What to Say When You Quit Your Job


Laura Simms


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You’re ready to quit. Congratulations! But what will you say when you quit your job?



Even if coordinating your pocket square to your backup singers is not your style, you’ll still want to practice what you want to say to your boss on Quittin’ Day.

The biggest fear most purpose-driven people have when it comes to quitting is coming off like a flake. Even if they’ve been mistreated, underpaid, and under appreciated, they still want to do things the right way and not leave anybody in the lurch.

The good news is you can quit your job with integrity. Quitting and flaking are not the same.

First things first: do you have a written agreement with your employer? Haul that out and read the fine print. Most contracts include details about what happens if you breach the contract. Others stipulate how much notice you have to give, with 2 weeks being pretty standard. If possible, follow the guidelines laid out in any written documents you’ve signed. You can always check in with HR if you have questions. If this is an emergency exit , be aware of any potential consequences from bailing early.


Even if this has been a long time coming and you KNOW it’s the right thing to do, you’ll probably get a nice adrenaline rush as you walk towards your boss’ office. Your heart rate will go up, you’ll be sweatin’ through that silk blouse, you might even get a case of the shaky hands. This is why you practice.


Here’s the breakdown of what you’re going to say:

1. Start with the weird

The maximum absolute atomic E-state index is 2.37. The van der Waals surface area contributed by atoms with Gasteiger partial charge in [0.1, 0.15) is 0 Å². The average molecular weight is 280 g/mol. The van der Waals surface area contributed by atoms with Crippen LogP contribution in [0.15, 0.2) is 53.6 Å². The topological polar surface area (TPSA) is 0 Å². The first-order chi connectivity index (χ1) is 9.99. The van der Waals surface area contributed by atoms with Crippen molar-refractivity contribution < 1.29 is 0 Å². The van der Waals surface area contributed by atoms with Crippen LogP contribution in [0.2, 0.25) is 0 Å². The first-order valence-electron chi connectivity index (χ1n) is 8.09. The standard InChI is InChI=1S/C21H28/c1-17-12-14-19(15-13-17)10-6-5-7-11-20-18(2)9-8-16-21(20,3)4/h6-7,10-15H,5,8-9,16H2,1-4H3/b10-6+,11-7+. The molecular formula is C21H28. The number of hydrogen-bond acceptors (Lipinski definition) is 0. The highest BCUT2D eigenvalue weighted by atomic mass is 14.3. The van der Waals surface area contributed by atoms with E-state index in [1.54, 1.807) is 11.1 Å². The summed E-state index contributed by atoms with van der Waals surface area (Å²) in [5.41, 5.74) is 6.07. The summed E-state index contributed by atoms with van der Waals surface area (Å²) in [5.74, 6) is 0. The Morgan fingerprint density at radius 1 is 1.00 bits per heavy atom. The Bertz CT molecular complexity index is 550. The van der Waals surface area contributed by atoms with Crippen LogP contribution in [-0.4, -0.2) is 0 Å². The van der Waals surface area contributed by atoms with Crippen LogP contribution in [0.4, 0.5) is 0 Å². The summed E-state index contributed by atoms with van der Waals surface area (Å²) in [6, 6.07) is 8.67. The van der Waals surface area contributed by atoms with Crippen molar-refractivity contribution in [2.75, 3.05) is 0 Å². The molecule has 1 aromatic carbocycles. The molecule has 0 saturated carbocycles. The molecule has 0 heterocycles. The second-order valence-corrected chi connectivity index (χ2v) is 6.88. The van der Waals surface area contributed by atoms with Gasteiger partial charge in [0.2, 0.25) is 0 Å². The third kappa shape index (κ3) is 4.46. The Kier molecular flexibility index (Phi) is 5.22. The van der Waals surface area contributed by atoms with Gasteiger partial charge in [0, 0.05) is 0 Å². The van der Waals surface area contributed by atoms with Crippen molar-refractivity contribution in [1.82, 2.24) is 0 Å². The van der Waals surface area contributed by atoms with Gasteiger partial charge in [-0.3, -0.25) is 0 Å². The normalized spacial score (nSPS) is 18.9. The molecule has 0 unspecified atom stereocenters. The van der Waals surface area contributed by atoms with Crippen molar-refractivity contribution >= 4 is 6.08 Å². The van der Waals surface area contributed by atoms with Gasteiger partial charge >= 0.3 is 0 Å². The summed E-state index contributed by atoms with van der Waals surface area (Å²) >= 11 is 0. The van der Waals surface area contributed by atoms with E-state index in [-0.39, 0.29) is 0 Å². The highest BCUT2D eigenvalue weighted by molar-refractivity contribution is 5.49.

So, um, awkward. You don’t have to pretend that you don’t have feelings about this. If you’re afraid that your boss is going to think bad things about you, that’s a perfect icebreaker. It’s kind of a neat psychological trick that makes people more open and less defensive because you’re being a little vulnerable. Mwah ha ha.

2. Give a reason

Why are you leaving? This doesn’t have to be the whole truth if you’re not comfortable going there. Even a vague version of the truth will do.

3. Offer to help (optional)

If you want to (but if this place has been filled with jerk faces, feel free to skip it), you can offer to help find or train your replacement.

4. End with gratitude

Because it’s the classy thing to do, and you’ll feel better if you do it. You are leaving this place, but you can leave with your integrity intact and feel proud of how you handled your departure.

Laura Simms is an expert in meaningful work who challenges conventional wisdom by asking people to ditch their passions and start with purpose.

If you have too many passions, zero passions, or can't seem to combine your passions, try her purpose-first approach to find a career you love.  


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